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I may be a lost cause

I may be a lost cause

Old 05-17-2013, 08:51 PM
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So I've given fmq a try and I can't seem to get it right at all. I even tried using a stencil and following the lines with my fmq foot and it went horribly. Just can't seem to get the hang of it. Only tried it for a short time , but I think I may stick to straight line quilting. Is it something that gets easier? Or is it one of those skills that you either have it or you don't?
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Old 05-17-2013, 09:04 PM
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Perhaps if you start by looking at straight line quilting with a different eye it will help. There is much more than just stitch in the ditch. I posted this graphic just recently, but I suppose it's worth doing so again.

Jan in VA
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Old 05-17-2013, 09:17 PM
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Thank you!
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Old 05-17-2013, 09:50 PM
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From what I have read, fmq takes lots and lots of practice. I haven't mastered it yet. Of course I haven't spent much time on it either. Every time I try, it gets worse so I have stuck with straight line quilting for the time being. Good luck to you.
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Old 05-17-2013, 10:06 PM
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Lots of practice, and you DO get better with time... I'm finding that my skill often improves over the course of a quilt
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Old 05-17-2013, 10:12 PM
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It is also the speed of the machine and the speed of your hands linking together. Remember learning to drive 3 pedals steering wheel and a gear stick and brake . And only 2 hands and 2 feet. It's the sae problem. Keep trying. Personally I like the speed of the machine to be not on full but 1/4 down. I can then manage my hands better.
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Old 05-18-2013, 02:41 AM
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Originally Posted by Jan in VA View Post
Perhaps if you start by looking at straight line quilting with a different eye it will help. There is much more than just stitch in the ditch. I posted this graphic just recently, but I suppose it's worth doing so again.

Jan in VA

Thanks Jan. I missed that the first time around.
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Old 05-18-2013, 03:06 AM
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there is a learning curve---and it takes a lot of practice/patience. can you sit down at a piano and after a 'little while' play a concerto? probably not- it takes practice put together practice sandwiches (pot holders/placemats work well) and practice. if you have a stack of practice pieces made up & sitting there- each time you are going to sew either start with a little practice- or end with one---before you know it you will be showing improvement- ready to start on something a little bigger (table runner, baby quilt) a few months down the road you will look at those first pieces and be able to see how far you have come.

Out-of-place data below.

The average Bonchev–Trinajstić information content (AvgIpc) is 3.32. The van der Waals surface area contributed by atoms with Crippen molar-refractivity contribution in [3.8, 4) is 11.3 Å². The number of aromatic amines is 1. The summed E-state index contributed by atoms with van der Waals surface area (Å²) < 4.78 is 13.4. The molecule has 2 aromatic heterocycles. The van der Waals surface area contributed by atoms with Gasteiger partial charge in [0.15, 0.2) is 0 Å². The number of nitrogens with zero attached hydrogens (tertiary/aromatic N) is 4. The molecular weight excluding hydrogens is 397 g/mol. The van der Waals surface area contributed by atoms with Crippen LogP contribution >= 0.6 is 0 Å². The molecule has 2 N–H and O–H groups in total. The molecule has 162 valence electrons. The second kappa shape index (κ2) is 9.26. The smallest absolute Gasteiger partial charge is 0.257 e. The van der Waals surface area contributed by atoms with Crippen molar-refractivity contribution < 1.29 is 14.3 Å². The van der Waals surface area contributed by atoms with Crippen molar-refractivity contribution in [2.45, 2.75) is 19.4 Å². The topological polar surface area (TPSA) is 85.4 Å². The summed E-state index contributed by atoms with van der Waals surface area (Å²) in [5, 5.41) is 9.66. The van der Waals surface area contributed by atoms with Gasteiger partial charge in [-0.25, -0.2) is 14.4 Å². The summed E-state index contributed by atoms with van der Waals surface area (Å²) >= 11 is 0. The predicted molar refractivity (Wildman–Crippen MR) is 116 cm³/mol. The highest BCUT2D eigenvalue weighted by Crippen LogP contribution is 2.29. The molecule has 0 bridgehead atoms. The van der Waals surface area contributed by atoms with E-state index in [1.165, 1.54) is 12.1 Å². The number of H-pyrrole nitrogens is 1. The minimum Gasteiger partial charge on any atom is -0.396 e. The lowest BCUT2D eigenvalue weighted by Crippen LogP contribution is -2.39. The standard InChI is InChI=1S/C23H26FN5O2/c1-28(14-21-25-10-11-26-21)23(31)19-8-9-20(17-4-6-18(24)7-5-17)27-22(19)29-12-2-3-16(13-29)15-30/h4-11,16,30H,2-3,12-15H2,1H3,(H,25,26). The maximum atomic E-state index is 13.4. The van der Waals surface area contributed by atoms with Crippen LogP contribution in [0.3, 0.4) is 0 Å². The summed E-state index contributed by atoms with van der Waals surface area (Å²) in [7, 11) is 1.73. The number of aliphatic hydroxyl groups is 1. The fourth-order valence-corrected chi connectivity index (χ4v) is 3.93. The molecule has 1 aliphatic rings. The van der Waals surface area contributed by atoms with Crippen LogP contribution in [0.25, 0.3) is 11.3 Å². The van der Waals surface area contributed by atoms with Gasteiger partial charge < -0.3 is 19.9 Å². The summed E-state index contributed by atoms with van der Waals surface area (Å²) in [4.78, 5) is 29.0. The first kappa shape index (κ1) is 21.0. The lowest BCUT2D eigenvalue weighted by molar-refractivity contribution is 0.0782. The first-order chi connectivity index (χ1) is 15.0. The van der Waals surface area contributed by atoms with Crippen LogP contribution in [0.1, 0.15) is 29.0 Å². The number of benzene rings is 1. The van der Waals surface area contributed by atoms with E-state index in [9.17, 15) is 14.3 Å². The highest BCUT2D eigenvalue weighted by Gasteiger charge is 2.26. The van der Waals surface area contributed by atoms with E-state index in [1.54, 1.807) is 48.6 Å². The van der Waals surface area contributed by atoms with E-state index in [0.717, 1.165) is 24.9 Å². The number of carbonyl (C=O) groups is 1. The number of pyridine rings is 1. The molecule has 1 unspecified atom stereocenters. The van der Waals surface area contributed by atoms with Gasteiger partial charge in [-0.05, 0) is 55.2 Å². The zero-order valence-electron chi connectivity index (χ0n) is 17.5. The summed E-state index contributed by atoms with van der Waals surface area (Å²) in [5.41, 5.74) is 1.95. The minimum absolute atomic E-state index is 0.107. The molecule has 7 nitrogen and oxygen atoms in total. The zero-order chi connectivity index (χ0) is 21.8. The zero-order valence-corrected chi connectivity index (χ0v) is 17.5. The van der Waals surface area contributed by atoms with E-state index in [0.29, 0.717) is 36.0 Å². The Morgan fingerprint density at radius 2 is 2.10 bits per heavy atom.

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Old 05-18-2013, 03:12 AM
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There are a lot of youtube videos on quilting you could watch and also check out Patsy Thompson's website she has instructional videos and she does all her quilting on a home sewing machine. She has lots of tips but the best advice I can give you is don't beat yourself up about FMQing it takes time and patience and lots of practice. Start by doodling on sketch paper and remember have fun with it.
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Old 05-18-2013, 03:17 AM
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Leah day explains how to modify your foot to make it easier. I drop the feed dogs. It is easier to do with a smaller quilt. I would start practice with a doll quilt or mini. The gloves help a lot and there are other devices that can. Help too. It takes several hours of practice before you start to get a rhythm. Look at the complexity of your stencils or markings too. Try to use a very forgiving pattern or stencil.
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